Sony’s stoic Stringer faces media backlash

Former CBS News head under fire for mishandling empire

Whether they’re in politics or pop culture, public figures can get the crazies if they follow their approval ratings. In the 24-hour news cycle, Monday’s hero can instantly become Tuesday’s heavy.

Sir Howard Stringer has been shrewder than any other CEO in handling the media — appropriately so, since he was once president of CBS News. Lately, however, even the Brit has taken a pounding from the media for his supposed mishandling of his Sony empire.

The new revisionist thinking about Stringer has surprised me. Given his six-year run as Sony CEO, he has been revered as the only Westerner to preside over an Asian empire. In interviews he’s been the master of the droll denial. He understands when to be candid and when to be cunning.

Lately, however, Howard the Cool has been described as Howard the Cranky. According to the think pieces, Stringer has failed his mission to turn Sony around. Further, despite the company’s claims of stability and security, hackers have made Sony a favorite target, stealing information from more than 100 million user accounts, including passwords, email addresses and other items. Hackers seem to take turns boasting about their Sony forays.

While all this has caused Stringer to simmer, his legions of corporate attorneys have imposed constraints on his comments. His defenders point out that though Sony has been vulnerable, the company at least was prompt in acknowledging break-ins. Citigroup, by contrast, waited as long as three weeks before acknowledging breaches affecting 200,000 customers, claiming “internal investigations” caused the stall. The Senate Banking Committee is looking into all that, having found that twice as many accounts were affected than first disclosed.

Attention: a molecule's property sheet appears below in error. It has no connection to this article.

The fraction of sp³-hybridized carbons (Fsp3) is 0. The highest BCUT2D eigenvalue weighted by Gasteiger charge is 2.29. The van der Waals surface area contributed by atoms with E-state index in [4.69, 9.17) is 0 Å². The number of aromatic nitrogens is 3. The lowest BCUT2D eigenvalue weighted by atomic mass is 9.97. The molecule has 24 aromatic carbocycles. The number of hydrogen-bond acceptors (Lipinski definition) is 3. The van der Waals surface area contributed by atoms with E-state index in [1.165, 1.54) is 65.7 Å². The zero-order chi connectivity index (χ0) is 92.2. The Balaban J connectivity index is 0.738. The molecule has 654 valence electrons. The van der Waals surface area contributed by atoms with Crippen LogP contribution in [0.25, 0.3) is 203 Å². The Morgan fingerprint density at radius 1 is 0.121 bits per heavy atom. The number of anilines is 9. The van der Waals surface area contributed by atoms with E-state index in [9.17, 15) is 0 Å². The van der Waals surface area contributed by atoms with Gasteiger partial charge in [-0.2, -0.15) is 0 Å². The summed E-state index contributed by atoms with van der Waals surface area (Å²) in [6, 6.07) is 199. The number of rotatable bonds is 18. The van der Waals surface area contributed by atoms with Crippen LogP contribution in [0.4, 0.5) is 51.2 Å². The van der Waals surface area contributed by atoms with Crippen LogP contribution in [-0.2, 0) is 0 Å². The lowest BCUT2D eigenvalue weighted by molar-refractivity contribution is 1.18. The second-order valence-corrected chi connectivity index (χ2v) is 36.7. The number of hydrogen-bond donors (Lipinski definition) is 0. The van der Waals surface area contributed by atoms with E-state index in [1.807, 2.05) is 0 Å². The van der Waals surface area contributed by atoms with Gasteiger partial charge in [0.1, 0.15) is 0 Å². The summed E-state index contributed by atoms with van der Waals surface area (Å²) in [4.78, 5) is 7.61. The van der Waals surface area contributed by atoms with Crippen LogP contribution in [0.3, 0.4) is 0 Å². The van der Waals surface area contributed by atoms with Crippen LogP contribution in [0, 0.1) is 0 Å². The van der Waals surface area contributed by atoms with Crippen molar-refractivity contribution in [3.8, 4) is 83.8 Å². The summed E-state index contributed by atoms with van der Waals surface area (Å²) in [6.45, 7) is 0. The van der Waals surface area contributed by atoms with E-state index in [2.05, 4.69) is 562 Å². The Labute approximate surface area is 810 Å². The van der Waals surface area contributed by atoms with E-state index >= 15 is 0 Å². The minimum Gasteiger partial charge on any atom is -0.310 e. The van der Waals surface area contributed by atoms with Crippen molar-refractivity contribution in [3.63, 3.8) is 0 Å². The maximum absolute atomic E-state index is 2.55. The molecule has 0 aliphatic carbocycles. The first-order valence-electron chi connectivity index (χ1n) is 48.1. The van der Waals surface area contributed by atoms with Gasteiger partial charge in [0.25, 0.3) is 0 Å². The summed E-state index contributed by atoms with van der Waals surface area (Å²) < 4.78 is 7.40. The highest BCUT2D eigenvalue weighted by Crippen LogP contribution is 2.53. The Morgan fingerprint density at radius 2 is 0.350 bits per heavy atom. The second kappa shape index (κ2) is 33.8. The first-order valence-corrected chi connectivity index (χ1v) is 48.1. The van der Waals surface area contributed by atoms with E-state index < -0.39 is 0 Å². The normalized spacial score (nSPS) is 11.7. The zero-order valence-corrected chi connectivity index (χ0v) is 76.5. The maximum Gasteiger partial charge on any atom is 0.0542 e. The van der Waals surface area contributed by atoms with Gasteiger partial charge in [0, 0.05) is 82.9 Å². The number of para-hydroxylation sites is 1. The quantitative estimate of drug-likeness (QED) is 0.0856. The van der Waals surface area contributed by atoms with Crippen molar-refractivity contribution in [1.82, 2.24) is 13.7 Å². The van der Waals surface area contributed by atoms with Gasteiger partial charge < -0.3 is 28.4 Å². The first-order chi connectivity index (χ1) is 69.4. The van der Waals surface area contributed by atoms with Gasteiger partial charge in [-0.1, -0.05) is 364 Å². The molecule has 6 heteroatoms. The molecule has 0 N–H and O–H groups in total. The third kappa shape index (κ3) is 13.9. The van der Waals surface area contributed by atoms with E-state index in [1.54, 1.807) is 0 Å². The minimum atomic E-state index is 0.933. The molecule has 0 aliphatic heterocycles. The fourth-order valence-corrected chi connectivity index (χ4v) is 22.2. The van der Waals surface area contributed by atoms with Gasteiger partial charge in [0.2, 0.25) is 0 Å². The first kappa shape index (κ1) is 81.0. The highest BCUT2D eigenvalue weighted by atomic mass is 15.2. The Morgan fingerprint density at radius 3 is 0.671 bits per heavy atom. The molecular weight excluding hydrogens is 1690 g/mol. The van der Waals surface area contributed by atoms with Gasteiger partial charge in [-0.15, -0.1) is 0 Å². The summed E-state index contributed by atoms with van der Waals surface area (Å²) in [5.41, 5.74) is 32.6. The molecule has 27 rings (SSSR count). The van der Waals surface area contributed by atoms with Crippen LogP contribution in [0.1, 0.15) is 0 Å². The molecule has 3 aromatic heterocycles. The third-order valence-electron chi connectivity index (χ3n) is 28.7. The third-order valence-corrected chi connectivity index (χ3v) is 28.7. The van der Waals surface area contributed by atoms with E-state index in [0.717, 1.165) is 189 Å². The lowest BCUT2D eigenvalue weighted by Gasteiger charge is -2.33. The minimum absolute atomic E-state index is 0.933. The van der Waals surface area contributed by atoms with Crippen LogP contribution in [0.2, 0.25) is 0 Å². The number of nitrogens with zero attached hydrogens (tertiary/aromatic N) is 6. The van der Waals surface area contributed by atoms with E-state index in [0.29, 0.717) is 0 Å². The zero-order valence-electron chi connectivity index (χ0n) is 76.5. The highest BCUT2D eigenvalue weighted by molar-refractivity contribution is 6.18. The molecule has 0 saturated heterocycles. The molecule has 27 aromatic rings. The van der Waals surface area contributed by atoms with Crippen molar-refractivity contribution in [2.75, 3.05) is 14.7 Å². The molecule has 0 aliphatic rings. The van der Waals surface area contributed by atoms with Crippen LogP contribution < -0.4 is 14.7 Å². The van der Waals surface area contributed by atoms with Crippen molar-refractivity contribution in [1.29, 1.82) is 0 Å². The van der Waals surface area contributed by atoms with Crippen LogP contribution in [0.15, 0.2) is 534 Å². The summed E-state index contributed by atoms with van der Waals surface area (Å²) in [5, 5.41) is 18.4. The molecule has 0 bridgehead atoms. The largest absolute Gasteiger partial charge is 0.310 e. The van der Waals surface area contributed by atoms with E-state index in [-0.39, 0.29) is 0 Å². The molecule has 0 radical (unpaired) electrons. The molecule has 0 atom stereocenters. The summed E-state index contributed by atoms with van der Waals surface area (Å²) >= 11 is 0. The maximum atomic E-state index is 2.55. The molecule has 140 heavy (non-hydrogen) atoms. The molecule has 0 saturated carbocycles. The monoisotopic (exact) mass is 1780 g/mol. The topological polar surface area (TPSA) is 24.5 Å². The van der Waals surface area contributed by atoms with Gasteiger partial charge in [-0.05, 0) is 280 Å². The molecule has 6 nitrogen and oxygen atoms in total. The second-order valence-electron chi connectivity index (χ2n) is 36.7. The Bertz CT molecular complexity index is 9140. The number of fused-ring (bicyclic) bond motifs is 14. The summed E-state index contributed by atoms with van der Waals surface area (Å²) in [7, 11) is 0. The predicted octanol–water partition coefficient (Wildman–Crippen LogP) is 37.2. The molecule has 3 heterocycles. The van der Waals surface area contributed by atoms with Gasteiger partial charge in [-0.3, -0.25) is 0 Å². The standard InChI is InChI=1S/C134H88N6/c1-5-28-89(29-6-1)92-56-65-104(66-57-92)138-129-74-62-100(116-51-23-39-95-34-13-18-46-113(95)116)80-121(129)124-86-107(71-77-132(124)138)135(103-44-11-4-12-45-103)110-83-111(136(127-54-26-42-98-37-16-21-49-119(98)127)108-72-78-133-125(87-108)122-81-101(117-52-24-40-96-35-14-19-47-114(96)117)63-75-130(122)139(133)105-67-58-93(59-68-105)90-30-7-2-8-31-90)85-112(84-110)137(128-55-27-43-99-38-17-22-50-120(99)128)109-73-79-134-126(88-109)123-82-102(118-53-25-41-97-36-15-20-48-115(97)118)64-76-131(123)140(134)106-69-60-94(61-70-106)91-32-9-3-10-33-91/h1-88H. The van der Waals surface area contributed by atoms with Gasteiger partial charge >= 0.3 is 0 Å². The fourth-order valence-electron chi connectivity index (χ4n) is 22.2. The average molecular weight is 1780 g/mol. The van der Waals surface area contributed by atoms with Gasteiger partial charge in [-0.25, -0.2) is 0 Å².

The cops last week arrested an individual who’s part of a group of hackers that call themselves Anonymous, but Sony’s CEO is far from anonymity. With all his corporate clout, he is still very publicly at the mercy of the yen as well as the earthquakes that have ravaged the Japanese economy. All of this has magnified the level of corporate intrigue that confronts Stringer or any multinational hierarch.

So should Sir Howard be doing better? His allies point out that Sony’s operating profit is a stalwart $2.4 billion (compared with a huge loss two years ago) and all his key divisions are generating profits. Last week Forbes.-com reported that consumer ratings of Sony brands have taken a strongly positive bounce since the relaunch of the PlayStation Network, adding that “the company has finally managed to reclaim some of the losses it received in brand perception.”

Despite the range of Sony techno-products, the division Stringer covets most is film — indeed, he probably is the only chieftain of a multinational who actually enjoys seeing movies. Most media moguls complain about high risks and low margins, but Sir Howard actually volunteers as chairman of the American Film Institute.

“Stringer is a man who is faithful to his responsibilities,” says one man who knows him well. “That’s why he continues to support AFI and that’s also why, while he’s almost 70, he continues his reign at Sony. It’s also why he served in Vietnam literally weeks after becoming an American citizen.”

So has Sir Howard become cranky? I haven’t spent time with him recently so I can’t testify, but I would be very surprised if he’d lost his keen wit. I remember having a beer with him once at a famous bar when, upon noticing my choice, he abruptly changed his mind about his own murky brew. When I looked away, he deftly switched them.

I guess I looked surprised, because he said, “Haven’t you ever heard of CEO entitlement?”

At least he paid.